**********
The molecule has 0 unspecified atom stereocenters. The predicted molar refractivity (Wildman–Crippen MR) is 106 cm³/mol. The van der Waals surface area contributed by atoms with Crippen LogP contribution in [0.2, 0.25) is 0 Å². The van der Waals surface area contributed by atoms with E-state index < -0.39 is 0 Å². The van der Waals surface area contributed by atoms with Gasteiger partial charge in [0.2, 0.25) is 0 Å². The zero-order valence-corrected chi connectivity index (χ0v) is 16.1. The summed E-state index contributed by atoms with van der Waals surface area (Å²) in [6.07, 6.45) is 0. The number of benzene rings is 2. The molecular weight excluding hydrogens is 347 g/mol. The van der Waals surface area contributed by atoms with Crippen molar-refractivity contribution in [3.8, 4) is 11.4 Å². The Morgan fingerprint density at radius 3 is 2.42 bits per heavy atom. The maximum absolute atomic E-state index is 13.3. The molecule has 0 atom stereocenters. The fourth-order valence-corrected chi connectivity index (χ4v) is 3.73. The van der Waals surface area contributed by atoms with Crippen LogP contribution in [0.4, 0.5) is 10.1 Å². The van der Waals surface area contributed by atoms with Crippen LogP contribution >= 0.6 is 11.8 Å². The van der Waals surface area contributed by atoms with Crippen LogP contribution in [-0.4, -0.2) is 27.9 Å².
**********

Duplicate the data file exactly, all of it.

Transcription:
The molecule has 0 unspecified atom stereocenters. The predicted molar refractivity (Wildman–Crippen MR) is 106 cm³/mol. The van der Waals surface area contributed by atoms with Crippen LogP contribution in [0.2, 0.25) is 0 Å². The van der Waals surface area contributed by atoms with E-state index < -0.39 is 0 Å². The van der Waals surface area contributed by atoms with Gasteiger partial charge in [0.2, 0.25) is 0 Å². The zero-order valence-corrected chi connectivity index (χ0v) is 16.1. The summed E-state index contributed by atoms with van der Waals surface area (Å²) in [6.07, 6.45) is 0. The number of benzene rings is 2. The molecular weight excluding hydrogens is 347 g/mol. The van der Waals surface area contributed by atoms with Crippen molar-refractivity contribution in [3.8, 4) is 11.4 Å². The Morgan fingerprint density at radius 3 is 2.42 bits per heavy atom. The maximum absolute atomic E-state index is 13.3. The molecule has 0 atom stereocenters. The fourth-order valence-corrected chi connectivity index (χ4v) is 3.73. The van der Waals surface area contributed by atoms with Crippen LogP contribution in [0.4, 0.5) is 10.1 Å². The van der Waals surface area contributed by atoms with Crippen LogP contribution >= 0.6 is 11.8 Å². The van der Waals surface area contributed by atoms with Crippen LogP contribution in [-0.4, -0.2) is 27.9 Å².